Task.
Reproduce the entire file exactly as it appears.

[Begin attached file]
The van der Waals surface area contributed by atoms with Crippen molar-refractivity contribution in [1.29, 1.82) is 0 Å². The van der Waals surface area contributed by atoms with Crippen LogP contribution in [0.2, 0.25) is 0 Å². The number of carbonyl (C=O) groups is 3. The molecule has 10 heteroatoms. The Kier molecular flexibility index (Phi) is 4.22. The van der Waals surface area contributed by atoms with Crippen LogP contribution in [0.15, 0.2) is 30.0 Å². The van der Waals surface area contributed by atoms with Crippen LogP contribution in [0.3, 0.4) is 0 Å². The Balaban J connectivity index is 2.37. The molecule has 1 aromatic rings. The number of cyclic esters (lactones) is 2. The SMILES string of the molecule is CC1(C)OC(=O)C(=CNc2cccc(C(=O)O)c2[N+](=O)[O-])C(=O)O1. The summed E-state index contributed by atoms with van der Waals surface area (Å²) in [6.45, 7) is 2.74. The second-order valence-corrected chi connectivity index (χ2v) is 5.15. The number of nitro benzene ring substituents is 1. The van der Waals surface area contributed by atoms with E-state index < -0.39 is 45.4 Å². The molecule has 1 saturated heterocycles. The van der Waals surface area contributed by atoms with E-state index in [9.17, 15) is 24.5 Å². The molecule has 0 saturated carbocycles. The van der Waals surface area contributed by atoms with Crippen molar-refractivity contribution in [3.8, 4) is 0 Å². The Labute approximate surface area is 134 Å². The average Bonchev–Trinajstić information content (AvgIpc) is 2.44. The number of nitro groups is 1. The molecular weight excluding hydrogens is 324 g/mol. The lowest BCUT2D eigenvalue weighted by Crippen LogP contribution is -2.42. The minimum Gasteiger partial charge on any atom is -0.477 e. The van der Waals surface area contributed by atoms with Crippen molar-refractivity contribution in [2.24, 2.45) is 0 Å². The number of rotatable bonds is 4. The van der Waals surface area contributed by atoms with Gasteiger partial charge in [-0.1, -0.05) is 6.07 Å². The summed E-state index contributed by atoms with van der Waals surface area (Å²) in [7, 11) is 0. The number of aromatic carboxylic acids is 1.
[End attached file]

The van der Waals surface area contributed by atoms with Crippen molar-refractivity contribution in [1.29, 1.82) is 0 Å². The van der Waals surface area contributed by atoms with Crippen LogP contribution in [0.2, 0.25) is 0 Å². The number of carbonyl (C=O) groups is 3. The molecule has 10 heteroatoms. The Kier molecular flexibility index (Phi) is 4.22. The van der Waals surface area contributed by atoms with Crippen LogP contribution in [0.15, 0.2) is 30.0 Å². The van der Waals surface area contributed by atoms with Crippen LogP contribution in [0.3, 0.4) is 0 Å². The Balaban J connectivity index is 2.37. The molecule has 1 aromatic rings. The number of cyclic esters (lactones) is 2. The SMILES string of the molecule is CC1(C)OC(=O)C(=CNc2cccc(C(=O)O)c2[N+](=O)[O-])C(=O)O1. The summed E-state index contributed by atoms with van der Waals surface area (Å²) in [6.45, 7) is 2.74. The second-order valence-corrected chi connectivity index (χ2v) is 5.15. The number of nitro benzene ring substituents is 1. The van der Waals surface area contributed by atoms with E-state index < -0.39 is 45.4 Å². The molecule has 1 saturated heterocycles. The van der Waals surface area contributed by atoms with E-state index in [9.17, 15) is 24.5 Å². The molecule has 0 saturated carbocycles. The van der Waals surface area contributed by atoms with Crippen molar-refractivity contribution in [3.8, 4) is 0 Å². The Labute approximate surface area is 134 Å². The average Bonchev–Trinajstić information content (AvgIpc) is 2.44. The number of nitro groups is 1. The molecular weight excluding hydrogens is 324 g/mol. The lowest BCUT2D eigenvalue weighted by Crippen LogP contribution is -2.42. The minimum Gasteiger partial charge on any atom is -0.477 e. The van der Waals surface area contributed by atoms with Crippen molar-refractivity contribution in [2.24, 2.45) is 0 Å². The number of rotatable bonds is 4. The van der Waals surface area contributed by atoms with Gasteiger partial charge in [-0.1, -0.05) is 6.07 Å². The summed E-state index contributed by atoms with van der Waals surface area (Å²) in [7, 11) is 0. The number of aromatic carboxylic acids is 1.